Happy hardships and easy snorkelling
If paradise exists, Lord Howe Island features high on the list of potential candidates. It has a year-round mild climate (20 – 25 °C), crystal clear waters and green forests and fields.
The only problem is its size. With less than 15 km2 (6 sq. miles), it could only accommodate a fraction of the people hoping to make it to heaven.
Also as an earthly destination LHI is clearly not for everyone: it’s a remote, hence expensive place. But, God, it is paradise.
Lord Howe, a crescent shaped island, is a Unesco World Heritage site, the largest part of which is marine reserve. Apart from the main island, it consists of a number of small islets and the more remote Balls Pyramid. On clear days you can see its striking triangular shape rising up from the sea.
We visited LHI as an alternative to the Great Barrier Reef. In November, when we were travelling in Australia, the Great Barrier Reef is infested with stingers that make diving and snorkeling complicated. Moreover, going out to the reef to see the fish and the corals requires a boat ride of 1 to 2 hours, meaning you are confined to the boat for most of the day.
LHI was the solution to both problems. No stingers, and coral and fish right up to the beach. As an additional award the number of tourists that is allowed to the island is restricted.
Skirting the abyss
If you think diving is the most exciting thing to do at LHI, you might be wrong. A trip to LHI is incomplete without climbing Mount Gower. Though not even 900 meter high, it is so steep in places you have to pull yourself up using ropes. The slippery trails skirt the abyss, while the winds can be gusty and strong. No wonder you can only clamber up with a guide. One person in our group, a middle-aged lady with apparently mediocre condition had to give up, and wait for us for four hours on a tree trunk in the drizzling rain to pick her up on our return. But if you can overcome the vertigo inducing heights, the lashing rain and other challenges, the hike is very rewarding. We walked through dense and intense green temperate rain forest, provoking thoughts of Lord of the Rings. Locally legendary woodhens picked the damp soil that released earthy smells of rotting leaves. Despite the clouds the views were wide and far and deep, except at the top where you are completely surrounded by forest.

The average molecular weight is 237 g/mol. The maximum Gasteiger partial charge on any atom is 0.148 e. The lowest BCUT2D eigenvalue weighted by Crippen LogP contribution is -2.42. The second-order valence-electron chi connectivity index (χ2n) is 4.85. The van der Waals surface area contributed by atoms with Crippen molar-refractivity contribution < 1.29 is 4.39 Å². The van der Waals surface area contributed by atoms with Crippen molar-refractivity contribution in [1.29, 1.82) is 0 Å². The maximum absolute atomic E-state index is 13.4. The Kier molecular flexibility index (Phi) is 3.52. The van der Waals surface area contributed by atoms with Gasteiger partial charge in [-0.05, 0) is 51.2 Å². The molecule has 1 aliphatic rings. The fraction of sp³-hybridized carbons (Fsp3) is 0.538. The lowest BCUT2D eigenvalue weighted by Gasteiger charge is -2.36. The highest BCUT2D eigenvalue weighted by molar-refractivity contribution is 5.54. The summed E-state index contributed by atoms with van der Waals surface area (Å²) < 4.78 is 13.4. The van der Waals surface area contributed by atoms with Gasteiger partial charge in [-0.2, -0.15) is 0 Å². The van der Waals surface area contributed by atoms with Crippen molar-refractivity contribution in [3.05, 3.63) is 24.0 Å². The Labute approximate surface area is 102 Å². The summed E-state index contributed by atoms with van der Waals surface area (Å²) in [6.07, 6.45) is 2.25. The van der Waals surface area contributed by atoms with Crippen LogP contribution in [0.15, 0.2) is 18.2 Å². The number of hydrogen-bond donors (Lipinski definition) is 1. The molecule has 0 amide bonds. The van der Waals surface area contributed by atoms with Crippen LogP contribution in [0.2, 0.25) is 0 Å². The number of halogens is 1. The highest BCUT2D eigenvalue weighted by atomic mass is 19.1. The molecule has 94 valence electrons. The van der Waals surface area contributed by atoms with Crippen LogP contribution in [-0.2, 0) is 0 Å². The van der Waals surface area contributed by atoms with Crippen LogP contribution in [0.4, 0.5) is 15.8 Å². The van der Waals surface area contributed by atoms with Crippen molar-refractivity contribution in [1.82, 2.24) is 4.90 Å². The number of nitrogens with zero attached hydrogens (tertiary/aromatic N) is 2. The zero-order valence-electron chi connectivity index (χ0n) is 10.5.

Our lodgings were a pleasant contrast to the hardships we happily suffered. Arajilla Retreat has a limited number of rather spacious rooms with all mod cons. The restaurant is probably one of the best places to eat on the island, so there was no need to search for another dining room. Rebecca, the Irish hotel manager, inspired all staff to excellent service. The hotel provides bicycles that we eagerly used, both for tours around the island or just to go the beach. Hiking is a great way to understand the topography of the island. We went up to Malabar Hill and Kims Lookout from where you have ample opportunity to admire the crescent shape of the island. The owners of the hotel are avid catamaran sailors and spend part of their time sailing up and down to the Australian main land getting provisions. Otherwise there is the bi-weekly Island Trader, a boat from Port Macquerie, for all the necessary accouterments.
And by the way, we also went snorkeling. Several times. We swam with the curious Galapagos sharks, saw stingrays, a turtle and countless colorful fish. Not to mention the coral reefs in all shades of the rainbow. Just steps from the beach. If the urban delights of Sydney wouldn’t have been calling us, we could have stayed in paradise forever.
Qantas operates regular flights between Sydney and Lord Howe Island, and between Port Macquarie and Lord Howe Island.
Arajilla Retreat: www.arajilla.com.au